Use “cow-pie-ology” to monitor your herd’s nutritional status

You can observe a lot by just looking. Apply that philosophy to cow pies and make money.

Burt Rutherford, Senior Editor

June 8, 2016

4 Min Read
Use “cow-pie-ology” to monitor your herd’s nutritional status
<p>Here&rsquo;s an example of a layered cow pie. If the average of the cow pies in a pasture look like this, observed where the cows rest, it&rsquo;s an indication that the cattle are lacking in protein. (Photo by Dan E. Gary)</p>

American philosopher Yogi Berra once opined that you can observe a lot by just watching. And he’s right. But have you ever thought to apply that idea to cow pies?

Body condition scores (BCS) have been promoted for a long time as a way to monitor the general nutritional status of a cow herd. And for good reason. Cows with a lower BCS don’t milk as well and don’t breed back as well.

But, says cow-calf consultant Dan E. Gary of Amarillo, Texas, owner of Adobe Walls Nutrition, BCS and the dullness or shine of the hair coat reflects what has been going on the past several weeks. To get an idea of your herd’s nutritional status today, he suggests applying some cow-pie-ology.

“There is no better method of determining the nutritional condition of cattle than the visual observation of manure,” Gary says. Years of research have documented that, as manure piles stack up, more protein is needed. That’s because passage rate through the digestive system slows down and instead of a cow pie, there’s a cow stack. Conversely, excess protein results in thin manure.

So what do you look for? “I believe that after weaning, the cow-pie-ology can be 3 to 5 inches and cows gaining weight and putting on condition,” he says. “However, if you have cattle that have slipped and you need to improve body condition, I recommend maintaining the cow-pie-ology at 2 to 4 inches,” he says.

“Beginning three weeks pre-calving, it is a good idea to attempt to have the average manure piles between 2 and 4 inches high, flat and without layers. As piles begin to stack higher, layers will be evident.”

The key is to look for the average. “Regardless of the nutritional level, there will always be some thin piles as well as some stacked piles,” he says. And he adds, as you become more efficient at cow-pie-ology, you’ll realize that each pasture is different and each set of cattle are different and may require different amounts of feed.

The toughest time to stay on top of cows nutritionally is the first few weeks of green-up, he says. This is the only time of the year when cow-pie-ology doesn’t work as well. That’s because the percent protein in the grass is high and manure will be thin, but often the cattle are not getting enough total protein and TDN.

“During this time, my philosophy has always been to feed the cattle more than I think they need, just for insurance. You may spend a couple dollars more, but it will come back to you in weaning rate and weaning weight.”

Protein declines as grasses mature and turn brown, and many ranchers in Gary’s area of the Texas Panhandle, Oklahoma Panhandle and Eastern New Mexico supplement winter pastures with protein cake, or cubes. Feeding two or three times a week is an excellent time to do a little cow-pie-ology.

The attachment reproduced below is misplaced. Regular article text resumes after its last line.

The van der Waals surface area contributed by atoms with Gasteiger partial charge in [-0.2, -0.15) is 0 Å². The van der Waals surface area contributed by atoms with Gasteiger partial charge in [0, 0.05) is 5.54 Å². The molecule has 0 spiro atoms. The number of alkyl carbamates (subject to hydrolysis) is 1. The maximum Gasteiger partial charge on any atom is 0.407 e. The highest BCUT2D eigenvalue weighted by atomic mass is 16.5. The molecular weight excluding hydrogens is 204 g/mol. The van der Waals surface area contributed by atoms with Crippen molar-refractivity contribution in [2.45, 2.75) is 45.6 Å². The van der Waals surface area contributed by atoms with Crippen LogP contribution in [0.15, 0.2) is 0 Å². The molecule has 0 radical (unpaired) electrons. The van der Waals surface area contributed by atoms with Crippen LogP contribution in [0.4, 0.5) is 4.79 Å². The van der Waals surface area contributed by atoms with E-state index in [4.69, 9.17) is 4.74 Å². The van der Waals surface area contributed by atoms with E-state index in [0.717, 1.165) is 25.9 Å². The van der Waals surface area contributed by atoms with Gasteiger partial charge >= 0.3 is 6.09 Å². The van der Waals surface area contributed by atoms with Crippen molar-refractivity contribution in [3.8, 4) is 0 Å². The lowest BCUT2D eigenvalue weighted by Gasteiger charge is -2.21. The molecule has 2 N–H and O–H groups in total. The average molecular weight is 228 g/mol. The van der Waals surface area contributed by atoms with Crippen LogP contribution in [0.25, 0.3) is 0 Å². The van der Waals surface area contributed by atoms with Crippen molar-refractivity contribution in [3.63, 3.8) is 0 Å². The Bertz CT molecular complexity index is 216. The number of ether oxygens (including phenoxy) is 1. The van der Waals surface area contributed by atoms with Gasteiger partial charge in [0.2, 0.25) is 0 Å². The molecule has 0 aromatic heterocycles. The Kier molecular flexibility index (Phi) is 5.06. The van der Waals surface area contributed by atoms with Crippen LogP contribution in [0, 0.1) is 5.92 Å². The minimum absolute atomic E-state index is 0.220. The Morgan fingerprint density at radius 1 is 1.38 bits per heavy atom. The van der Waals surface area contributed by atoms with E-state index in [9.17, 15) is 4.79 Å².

But do it right. Research shows that manure piles should be read where cattle are at rest. “The water troughs are perfect locations to observe cow-pie-ology because, if cattle trot only a couple hundred yards to the cake wagon, the manure piles will be thinner than if the same cattle were observed at rest,” he says. This is a good reason to feed later in the morning, when cattle are on water.

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And it’s a good way to keep close tabs on your supplement costs. If the manure is stacking up and there are layers in it, those cows need some feed. But if the cow-pie-ology is 4 inches or less, they’re still getting adequate protein from the forage, he says.

And that’s the key to maximizing net profit, Gary says—giving the cow what she needs, when she needs it. “The timing of supplemental feed is more important than the total amount of feed,” he says, “just as the timing of rain is more important than the total amount of rain.”

By applying cow-pie-ology to your daily ranch work, Gary says you can let your cows tell you when to start feeding, how much to feed each class of cattle and when to stop. By matching your supplemental feeding to your herd’s nutritional needs, you not only feed more cost-effectively, he says, but you’ll improve breed-up, have 75% of your calves hit the ground in the first 30 days, and improve weaning rate and weaning weight.

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About the Author(s)

Burt Rutherford

Senior Editor, BEEF Magazine

Burt Rutherford is director of content and senior editor of BEEF. He has nearly 40 years’ experience communicating about the beef industry. A Colorado native and graduate of Colorado State University with a degree in agricultural journalism, he now works from his home base in Colorado. He worked as communications director for the North American Limousin Foundation and editor of the Western Livestock Journal before spending 21 years as communications director for the Texas Cattle Feeders Association. He works to keep BEEF readers informed of trends and production practices to bolster the bottom line.

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